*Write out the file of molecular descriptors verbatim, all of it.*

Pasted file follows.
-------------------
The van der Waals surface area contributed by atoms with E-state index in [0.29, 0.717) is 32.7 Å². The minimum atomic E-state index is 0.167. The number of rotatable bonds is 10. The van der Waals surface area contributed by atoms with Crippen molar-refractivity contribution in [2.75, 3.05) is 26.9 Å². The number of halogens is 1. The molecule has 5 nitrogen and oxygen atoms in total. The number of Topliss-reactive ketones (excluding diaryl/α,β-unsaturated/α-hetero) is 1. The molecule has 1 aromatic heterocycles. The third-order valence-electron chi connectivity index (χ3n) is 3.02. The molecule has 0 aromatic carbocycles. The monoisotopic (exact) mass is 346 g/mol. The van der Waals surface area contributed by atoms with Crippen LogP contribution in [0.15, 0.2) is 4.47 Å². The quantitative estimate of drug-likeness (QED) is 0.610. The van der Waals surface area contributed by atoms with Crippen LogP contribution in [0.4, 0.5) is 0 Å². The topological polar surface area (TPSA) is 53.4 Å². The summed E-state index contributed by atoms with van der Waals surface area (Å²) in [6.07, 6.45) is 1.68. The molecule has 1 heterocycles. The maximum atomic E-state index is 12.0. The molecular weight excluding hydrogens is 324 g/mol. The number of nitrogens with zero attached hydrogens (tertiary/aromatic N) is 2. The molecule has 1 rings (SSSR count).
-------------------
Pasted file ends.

The van der Waals surface area contributed by atoms with E-state index in [0.29, 0.717) is 32.7 Å². The minimum atomic E-state index is 0.167. The number of rotatable bonds is 10. The van der Waals surface area contributed by atoms with Crippen molar-refractivity contribution in [2.75, 3.05) is 26.9 Å². The number of halogens is 1. The molecule has 5 nitrogen and oxygen atoms in total. The number of Topliss-reactive ketones (excluding diaryl/α,β-unsaturated/α-hetero) is 1. The molecule has 1 aromatic heterocycles. The third-order valence-electron chi connectivity index (χ3n) is 3.02. The molecule has 0 aromatic carbocycles. The monoisotopic (exact) mass is 346 g/mol. The van der Waals surface area contributed by atoms with Crippen LogP contribution in [0.15, 0.2) is 4.47 Å². The quantitative estimate of drug-likeness (QED) is 0.610. The van der Waals surface area contributed by atoms with Crippen LogP contribution in [0.4, 0.5) is 0 Å². The topological polar surface area (TPSA) is 53.4 Å². The summed E-state index contributed by atoms with van der Waals surface area (Å²) in [6.07, 6.45) is 1.68. The molecule has 1 heterocycles. The maximum atomic E-state index is 12.0. The molecular weight excluding hydrogens is 324 g/mol. The number of nitrogens with zero attached hydrogens (tertiary/aromatic N) is 2. The molecule has 1 rings (SSSR count).